H2O Wireless and Pure Talk — both of which are mobile virtual network operator (MVNO) brands owned by Telrite Holdings — will begin offering eSIM in the first quarter of 2021. Both MVNOs operate on AT&T’s network.
New customers can immediately sign up for H2O Wireless or Pure Talk services with any eSIM-enabled device. There’s no need to go to a store or wait for a SIM card via the mail.
“Customers can easily switch from a high-priced plan to a Pure Talk or H2O Wireless plan and start saving money immediately,” stated a Telrite press release.
The company is using eSIM management software from Giesecke+Devrient. The onboarding software is GSMA-compliant, and it can be used independently from any eSIM technology currently in use on smartphones.
According to Jeff Moore, principal of Wave7 Research, H20 Wireless has about 1 million subscribers. “It is always one of the top three performers in our independent multi-carrier dealer survey,” said Moore. PureTalk is smaller, but Moore said it is doing TV advertising this year.
“The big picture is that the more prevalent eSIM becomes, small carriers like H2O Wireless and PureTalk are share takers, while large carriers like Verizon and AT&T lose share,” said Moore. “eSIM is in the interest of challenger carriers.”
But there’s a lot of cross-over between carriers and MVNOs. The big carriers own their own prepaid brands, and they lease their networks to independent MVNOs.
Other MVNOs and eSIM
Visible is Verizon’s digital-driven prepaid brand, and Visible is currently testing eSIM capabilities.
Global Data analyst Lynnette Luna said of Visible’s move toward eSIM, “It 100 percent makes sense. They want to be all-digital, but they don’t have eSIM.” Visible customers still have to order a SIM card to be delivered in the mail.
Besides MVNOs that want to be all-digital, eSIM is also being propelled by the Coronavirus pandemic because people don’t want to go to retail stores. “I think everybody is moving to digital in light of Covid,” said Luna.
Early this year, it looked like the MVNO Tracfone had some aspirations around an innovative SIM technology. Tracfone put out some marketing information, indicating it was planning a SmartSIM program in the United States where subscribers would be automatically connected to the best wireless service wherever they were without any interruption.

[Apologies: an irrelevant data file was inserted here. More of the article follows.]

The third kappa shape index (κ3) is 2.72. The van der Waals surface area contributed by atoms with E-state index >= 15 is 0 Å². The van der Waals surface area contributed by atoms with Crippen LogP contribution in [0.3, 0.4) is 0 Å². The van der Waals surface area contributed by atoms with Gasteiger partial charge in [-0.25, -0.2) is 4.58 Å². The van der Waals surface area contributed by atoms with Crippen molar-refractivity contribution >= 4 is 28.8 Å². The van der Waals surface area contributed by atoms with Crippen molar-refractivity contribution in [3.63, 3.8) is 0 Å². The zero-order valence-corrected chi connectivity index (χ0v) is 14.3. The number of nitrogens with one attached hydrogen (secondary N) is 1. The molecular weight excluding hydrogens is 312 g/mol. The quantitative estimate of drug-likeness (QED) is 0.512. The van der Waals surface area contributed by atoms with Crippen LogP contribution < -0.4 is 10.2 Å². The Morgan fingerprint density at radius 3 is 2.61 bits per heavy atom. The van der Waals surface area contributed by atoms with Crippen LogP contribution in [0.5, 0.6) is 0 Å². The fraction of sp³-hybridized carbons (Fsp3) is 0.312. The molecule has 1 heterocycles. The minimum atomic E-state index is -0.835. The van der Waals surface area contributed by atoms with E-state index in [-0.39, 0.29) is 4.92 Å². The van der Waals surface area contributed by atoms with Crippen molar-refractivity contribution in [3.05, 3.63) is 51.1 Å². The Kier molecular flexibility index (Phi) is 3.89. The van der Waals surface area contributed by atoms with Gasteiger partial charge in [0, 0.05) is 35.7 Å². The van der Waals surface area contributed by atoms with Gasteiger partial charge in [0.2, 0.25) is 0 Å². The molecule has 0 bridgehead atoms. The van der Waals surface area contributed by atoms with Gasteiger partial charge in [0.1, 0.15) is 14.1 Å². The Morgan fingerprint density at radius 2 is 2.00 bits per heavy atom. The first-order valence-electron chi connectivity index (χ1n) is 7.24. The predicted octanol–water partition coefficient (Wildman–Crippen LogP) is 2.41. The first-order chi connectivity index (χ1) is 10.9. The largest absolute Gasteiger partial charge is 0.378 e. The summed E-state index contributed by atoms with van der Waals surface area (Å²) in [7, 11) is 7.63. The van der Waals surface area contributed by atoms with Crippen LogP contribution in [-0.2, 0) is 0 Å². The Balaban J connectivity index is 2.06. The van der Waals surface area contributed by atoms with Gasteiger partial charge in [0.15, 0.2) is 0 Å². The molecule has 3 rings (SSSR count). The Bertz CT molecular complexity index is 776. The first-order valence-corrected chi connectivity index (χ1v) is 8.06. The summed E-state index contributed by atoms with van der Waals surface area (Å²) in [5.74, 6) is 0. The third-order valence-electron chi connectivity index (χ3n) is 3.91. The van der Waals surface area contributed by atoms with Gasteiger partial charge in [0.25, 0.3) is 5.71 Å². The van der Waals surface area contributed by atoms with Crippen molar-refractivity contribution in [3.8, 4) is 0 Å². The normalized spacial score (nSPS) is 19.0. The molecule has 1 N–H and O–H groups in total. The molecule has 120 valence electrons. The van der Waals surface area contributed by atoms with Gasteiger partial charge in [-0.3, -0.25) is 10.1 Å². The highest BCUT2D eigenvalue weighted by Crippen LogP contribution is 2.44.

But in September, Verizon said it was acquiring Tracfone.
Luna joked that when she saw the Verizon/Tracfone news she thought, “Well that will slow [SmartSIM] down.”
“Verizon has never been a big proponent of eSIM,” she said. “They don’t market the capabilities or services. You really have to look on their websites to figure out how to use it.”
It’s also worth noting that T-Mobile and Dish have both promised to offer eSIM technology as part of their agreement with the Department of Justice related to the merger of T-Mobile and Sprint.
eSIM stumbling blocks
There have been two factors that have slowed down the usage of eSIM in the United States. First, a lot of phones have traditionally been locked. Consumers end up with a locked phone when they accept financing from their wireless carrier, paying for their new phone over time as part of their wireless bill. In exchange for that benefit, the carrier locks the phone to its own network. If the consumer wants to switch providers, he or she has to pay off the phone and request an unlock-code in order to use the phone on a new network.
But more consumers are buying unlocked smartphones now. The research firm NPD Connected Intelligence recently found about 50.1 million active unlocked smartphones are running on U.S. mobile networks, an increase of 8% from Q1 2019 to Q1 2020.
The second factor that has slowed the uptake of eSIM has been that a lot of cheaper phones don’t come with eSIM technology.
Luna said Apple has included eSIMs in its iPhone for several generations, and Samsung is now on board with eSIM. “The number of phones is still pretty small, but the number of vendors is growing, including Motorola, Google and Huawei,” said Luna. “It’s a matter of extending to more phones and cheaper phones.” Many MVNO customers are cost-conscious, and they wouldn’t be interested in the Motorola Razr, which costs at least $1,000.
Luna said there are still kinks to be worked out in terms of the eSIM onboarding software, as well. She said it needs to be streamlined a little better to make the whole process easier for consumers. “Every OEM has their own quirky capabilities in there. There’s a need for one management system that could handle them all.”
Ericsson is one vendor that has developed software to automate provisioning and other back-office systems for devices with eSIM.
Asked if she thought smaller operators are set to use eSIM to take a bite out of the market share of the bigger operators, Luna said, “Watch the MVNO space because they’re the ones that are going to adopt eSIM more aggressively. We’ll start to see value carriers and greenfield carriers like Dish being the market challengers and being more nimble this way.”